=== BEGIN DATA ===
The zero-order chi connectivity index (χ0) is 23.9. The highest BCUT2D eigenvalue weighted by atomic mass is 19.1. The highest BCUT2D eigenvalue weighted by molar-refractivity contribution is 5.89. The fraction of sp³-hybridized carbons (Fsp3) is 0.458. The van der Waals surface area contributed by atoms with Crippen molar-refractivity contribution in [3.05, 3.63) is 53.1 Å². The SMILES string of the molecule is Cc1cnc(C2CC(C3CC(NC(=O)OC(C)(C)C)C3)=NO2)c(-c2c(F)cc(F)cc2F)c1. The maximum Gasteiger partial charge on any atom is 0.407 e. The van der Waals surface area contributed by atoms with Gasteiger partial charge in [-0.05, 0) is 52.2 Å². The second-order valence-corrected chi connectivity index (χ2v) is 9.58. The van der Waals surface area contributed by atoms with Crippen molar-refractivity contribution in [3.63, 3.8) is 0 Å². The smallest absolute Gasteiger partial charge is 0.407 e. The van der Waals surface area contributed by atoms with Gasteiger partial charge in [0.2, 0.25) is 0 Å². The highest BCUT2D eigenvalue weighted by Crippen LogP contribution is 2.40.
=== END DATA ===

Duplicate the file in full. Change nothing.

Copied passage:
The zero-order chi connectivity index (χ0) is 23.9. The highest BCUT2D eigenvalue weighted by atomic mass is 19.1. The highest BCUT2D eigenvalue weighted by molar-refractivity contribution is 5.89. The fraction of sp³-hybridized carbons (Fsp3) is 0.458. The van der Waals surface area contributed by atoms with Crippen molar-refractivity contribution in [3.05, 3.63) is 53.1 Å². The SMILES string of the molecule is Cc1cnc(C2CC(C3CC(NC(=O)OC(C)(C)C)C3)=NO2)c(-c2c(F)cc(F)cc2F)c1. The maximum Gasteiger partial charge on any atom is 0.407 e. The van der Waals surface area contributed by atoms with Gasteiger partial charge in [-0.05, 0) is 52.2 Å². The second-order valence-corrected chi connectivity index (χ2v) is 9.58. The van der Waals surface area contributed by atoms with Crippen molar-refractivity contribution in [3.63, 3.8) is 0 Å². The smallest absolute Gasteiger partial charge is 0.407 e. The van der Waals surface area contributed by atoms with Gasteiger partial charge in [0.2, 0.25) is 0 Å². The highest BCUT2D eigenvalue weighted by Crippen LogP contribution is 2.40.